Low-grade prostate cancer is widely considered to be an indolent disease, based on excellent short-term survival rates. To obtain an accurate representation of prostate cancer mortality it is important to follow patients for sufficient time to capture most prostate cancer-related deaths. The objective of our study was to analyze prostate cancer mortality rates up to 25 years from diagnosis using a large population-based cohort of unselected prostate cancer patients.
We conducted a population-based, cohort study using data from the Surveillance, Epidemiology and End-Results (SEER) program. We identified 116,796 prostate cancer cases diagnosed between 1992-1997 and followed them until 2017. Our primary outcome was prostate cancer-specific survival. We calculated annual prostate cancer mortality rates and actuarial survival rates using by age of diagnosis, tumour grade and race.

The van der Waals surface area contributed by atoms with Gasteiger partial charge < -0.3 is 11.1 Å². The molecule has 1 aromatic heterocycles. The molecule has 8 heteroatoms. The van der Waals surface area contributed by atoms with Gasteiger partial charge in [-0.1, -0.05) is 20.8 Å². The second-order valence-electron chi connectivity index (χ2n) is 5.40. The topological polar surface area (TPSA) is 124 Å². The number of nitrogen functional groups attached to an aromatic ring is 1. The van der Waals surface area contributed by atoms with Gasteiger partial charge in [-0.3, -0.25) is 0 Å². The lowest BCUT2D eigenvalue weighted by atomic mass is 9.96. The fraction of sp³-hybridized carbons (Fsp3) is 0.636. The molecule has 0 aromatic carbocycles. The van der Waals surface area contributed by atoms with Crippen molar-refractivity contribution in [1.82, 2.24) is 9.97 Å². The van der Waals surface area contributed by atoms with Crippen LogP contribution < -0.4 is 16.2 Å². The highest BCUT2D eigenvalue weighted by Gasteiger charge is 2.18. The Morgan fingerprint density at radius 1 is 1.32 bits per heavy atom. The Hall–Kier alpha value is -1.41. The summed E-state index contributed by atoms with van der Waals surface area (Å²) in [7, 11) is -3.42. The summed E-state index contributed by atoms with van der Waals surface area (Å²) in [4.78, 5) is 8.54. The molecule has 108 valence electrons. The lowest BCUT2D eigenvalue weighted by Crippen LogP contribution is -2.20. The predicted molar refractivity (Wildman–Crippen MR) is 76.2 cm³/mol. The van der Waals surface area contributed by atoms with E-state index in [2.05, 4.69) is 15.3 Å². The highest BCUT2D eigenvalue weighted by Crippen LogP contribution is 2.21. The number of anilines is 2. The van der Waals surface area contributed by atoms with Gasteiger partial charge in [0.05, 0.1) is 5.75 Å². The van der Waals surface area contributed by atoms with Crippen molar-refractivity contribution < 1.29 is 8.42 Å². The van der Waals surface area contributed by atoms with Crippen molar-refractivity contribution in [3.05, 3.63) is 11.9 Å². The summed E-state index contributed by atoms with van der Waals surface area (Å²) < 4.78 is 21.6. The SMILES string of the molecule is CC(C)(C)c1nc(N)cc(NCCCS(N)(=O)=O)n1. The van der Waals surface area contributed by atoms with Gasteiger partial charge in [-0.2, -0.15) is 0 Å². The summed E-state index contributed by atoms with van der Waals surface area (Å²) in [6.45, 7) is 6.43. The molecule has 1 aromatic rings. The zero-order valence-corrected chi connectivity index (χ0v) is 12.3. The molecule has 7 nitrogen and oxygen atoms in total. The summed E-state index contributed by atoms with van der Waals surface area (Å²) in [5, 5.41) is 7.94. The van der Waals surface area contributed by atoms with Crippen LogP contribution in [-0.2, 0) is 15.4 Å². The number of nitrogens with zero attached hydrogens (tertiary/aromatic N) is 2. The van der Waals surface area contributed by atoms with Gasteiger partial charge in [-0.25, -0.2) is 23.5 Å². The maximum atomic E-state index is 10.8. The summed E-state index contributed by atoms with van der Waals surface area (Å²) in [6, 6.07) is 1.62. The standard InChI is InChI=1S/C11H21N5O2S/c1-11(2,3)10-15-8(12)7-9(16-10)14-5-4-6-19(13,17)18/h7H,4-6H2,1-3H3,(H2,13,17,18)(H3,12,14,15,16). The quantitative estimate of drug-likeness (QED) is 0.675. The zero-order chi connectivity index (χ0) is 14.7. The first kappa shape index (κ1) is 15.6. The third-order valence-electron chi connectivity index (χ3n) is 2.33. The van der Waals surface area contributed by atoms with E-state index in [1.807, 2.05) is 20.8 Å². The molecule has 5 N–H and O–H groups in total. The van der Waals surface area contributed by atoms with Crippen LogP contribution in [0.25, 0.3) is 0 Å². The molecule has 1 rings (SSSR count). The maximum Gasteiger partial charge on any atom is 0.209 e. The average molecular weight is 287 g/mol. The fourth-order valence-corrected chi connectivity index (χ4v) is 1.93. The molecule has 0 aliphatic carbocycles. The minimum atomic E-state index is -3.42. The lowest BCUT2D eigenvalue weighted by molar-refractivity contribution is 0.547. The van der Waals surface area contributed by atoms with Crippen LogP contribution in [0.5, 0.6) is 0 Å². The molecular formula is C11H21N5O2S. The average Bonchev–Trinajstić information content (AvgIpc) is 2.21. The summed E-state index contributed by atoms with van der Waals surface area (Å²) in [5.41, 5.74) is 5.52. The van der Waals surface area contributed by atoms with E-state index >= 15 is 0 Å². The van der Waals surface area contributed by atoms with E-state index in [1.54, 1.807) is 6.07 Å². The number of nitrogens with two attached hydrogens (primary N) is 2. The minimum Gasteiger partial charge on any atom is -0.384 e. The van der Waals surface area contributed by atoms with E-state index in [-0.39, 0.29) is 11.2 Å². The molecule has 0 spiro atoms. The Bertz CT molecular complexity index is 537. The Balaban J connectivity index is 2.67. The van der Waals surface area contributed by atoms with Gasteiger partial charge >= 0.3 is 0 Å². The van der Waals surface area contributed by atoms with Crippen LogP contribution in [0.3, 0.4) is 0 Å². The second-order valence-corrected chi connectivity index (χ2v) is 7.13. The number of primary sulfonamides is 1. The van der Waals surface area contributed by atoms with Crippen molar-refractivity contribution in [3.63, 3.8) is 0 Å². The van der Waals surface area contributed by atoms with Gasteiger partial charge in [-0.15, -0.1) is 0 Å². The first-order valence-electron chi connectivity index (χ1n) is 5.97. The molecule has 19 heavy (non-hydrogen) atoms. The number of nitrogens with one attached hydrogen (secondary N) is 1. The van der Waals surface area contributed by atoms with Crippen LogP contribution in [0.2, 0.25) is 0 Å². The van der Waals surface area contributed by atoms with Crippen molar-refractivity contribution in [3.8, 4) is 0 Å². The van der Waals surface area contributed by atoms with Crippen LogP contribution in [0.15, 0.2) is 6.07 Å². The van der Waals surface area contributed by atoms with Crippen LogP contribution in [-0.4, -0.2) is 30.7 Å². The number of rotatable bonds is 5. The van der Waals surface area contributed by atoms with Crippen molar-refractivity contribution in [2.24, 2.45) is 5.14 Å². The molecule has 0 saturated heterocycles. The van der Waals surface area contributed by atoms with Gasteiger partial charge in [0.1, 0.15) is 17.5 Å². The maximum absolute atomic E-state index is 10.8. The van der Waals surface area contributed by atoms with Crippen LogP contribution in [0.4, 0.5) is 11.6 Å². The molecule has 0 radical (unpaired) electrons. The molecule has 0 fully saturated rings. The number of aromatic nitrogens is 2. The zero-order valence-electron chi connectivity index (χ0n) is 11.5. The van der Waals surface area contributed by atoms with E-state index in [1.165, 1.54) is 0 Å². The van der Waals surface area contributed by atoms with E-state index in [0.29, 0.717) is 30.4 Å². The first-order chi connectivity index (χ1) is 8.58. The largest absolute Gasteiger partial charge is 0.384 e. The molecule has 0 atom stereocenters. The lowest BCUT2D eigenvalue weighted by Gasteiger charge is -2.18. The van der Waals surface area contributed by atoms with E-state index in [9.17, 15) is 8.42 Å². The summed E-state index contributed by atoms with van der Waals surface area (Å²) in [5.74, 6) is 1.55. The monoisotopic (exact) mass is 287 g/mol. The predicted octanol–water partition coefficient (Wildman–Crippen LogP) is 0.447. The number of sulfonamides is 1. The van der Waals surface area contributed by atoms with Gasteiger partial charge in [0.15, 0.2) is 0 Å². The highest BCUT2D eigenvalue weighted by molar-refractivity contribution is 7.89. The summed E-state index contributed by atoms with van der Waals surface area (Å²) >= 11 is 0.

The annual prostate cancer mortality rate was 1.5%. The rate was higher than this for older men (2.1%), for Black men (1.9%) and for men with cancer of Gleason Score 7 and above (3.1%). There were 21,896 deaths from prostate cancer (23% of all deaths). The majority of deaths (55.6%%) occurred in men initially diagnosed with low-grade disease. Among men initially diagnosed with high-grade cancers, most deaths (54.3%) occurred in the first five years. Among men initially diagnosed with low-grade cancers, most deaths (70.1%) occurred after five years.
In this large cohort study, the annual prostate-specific mortality for men with low- grade disease increased with time since diagnosis. The majority of deaths from prostate cancer in the US occur in men initially diagnosed with low-grade disease.
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PATTERNS OF MORTALITY AFTER PROSTATE CANCER: A SEER BASED ANALYSIS
Prostate Cancer > Potentially Localized
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Friday, Dec 3
3:00 p.m. - 4:00 p.m.
Presented By: Roderick Clark